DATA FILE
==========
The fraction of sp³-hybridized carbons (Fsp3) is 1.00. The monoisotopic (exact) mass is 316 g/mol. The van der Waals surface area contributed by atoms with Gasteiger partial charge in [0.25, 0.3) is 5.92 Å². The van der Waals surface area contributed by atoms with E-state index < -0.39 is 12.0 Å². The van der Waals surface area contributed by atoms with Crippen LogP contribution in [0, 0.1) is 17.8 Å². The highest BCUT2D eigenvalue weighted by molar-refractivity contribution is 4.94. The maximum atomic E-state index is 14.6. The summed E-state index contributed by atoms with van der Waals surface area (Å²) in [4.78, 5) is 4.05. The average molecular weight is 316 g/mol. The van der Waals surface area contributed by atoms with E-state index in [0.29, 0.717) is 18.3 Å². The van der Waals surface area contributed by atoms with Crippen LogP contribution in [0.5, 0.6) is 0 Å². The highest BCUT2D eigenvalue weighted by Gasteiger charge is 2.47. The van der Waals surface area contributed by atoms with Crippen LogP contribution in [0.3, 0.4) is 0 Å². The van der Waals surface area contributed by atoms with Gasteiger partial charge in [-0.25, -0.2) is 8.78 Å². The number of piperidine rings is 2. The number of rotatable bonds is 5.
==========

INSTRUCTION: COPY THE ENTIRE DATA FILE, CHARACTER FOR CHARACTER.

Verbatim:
The fraction of sp³-hybridized carbons (Fsp3) is 1.00. The monoisotopic (exact) mass is 316 g/mol. The van der Waals surface area contributed by atoms with Gasteiger partial charge in [0.25, 0.3) is 5.92 Å². The van der Waals surface area contributed by atoms with E-state index < -0.39 is 12.0 Å². The van der Waals surface area contributed by atoms with Crippen LogP contribution in [0, 0.1) is 17.8 Å². The highest BCUT2D eigenvalue weighted by molar-refractivity contribution is 4.94. The maximum atomic E-state index is 14.6. The summed E-state index contributed by atoms with van der Waals surface area (Å²) in [4.78, 5) is 4.05. The average molecular weight is 316 g/mol. The van der Waals surface area contributed by atoms with E-state index in [0.29, 0.717) is 18.3 Å². The van der Waals surface area contributed by atoms with Crippen LogP contribution in [0.5, 0.6) is 0 Å². The highest BCUT2D eigenvalue weighted by Gasteiger charge is 2.47. The van der Waals surface area contributed by atoms with Crippen LogP contribution in [0.3, 0.4) is 0 Å². The van der Waals surface area contributed by atoms with Gasteiger partial charge in [-0.25, -0.2) is 8.78 Å². The number of piperidine rings is 2. The number of rotatable bonds is 5.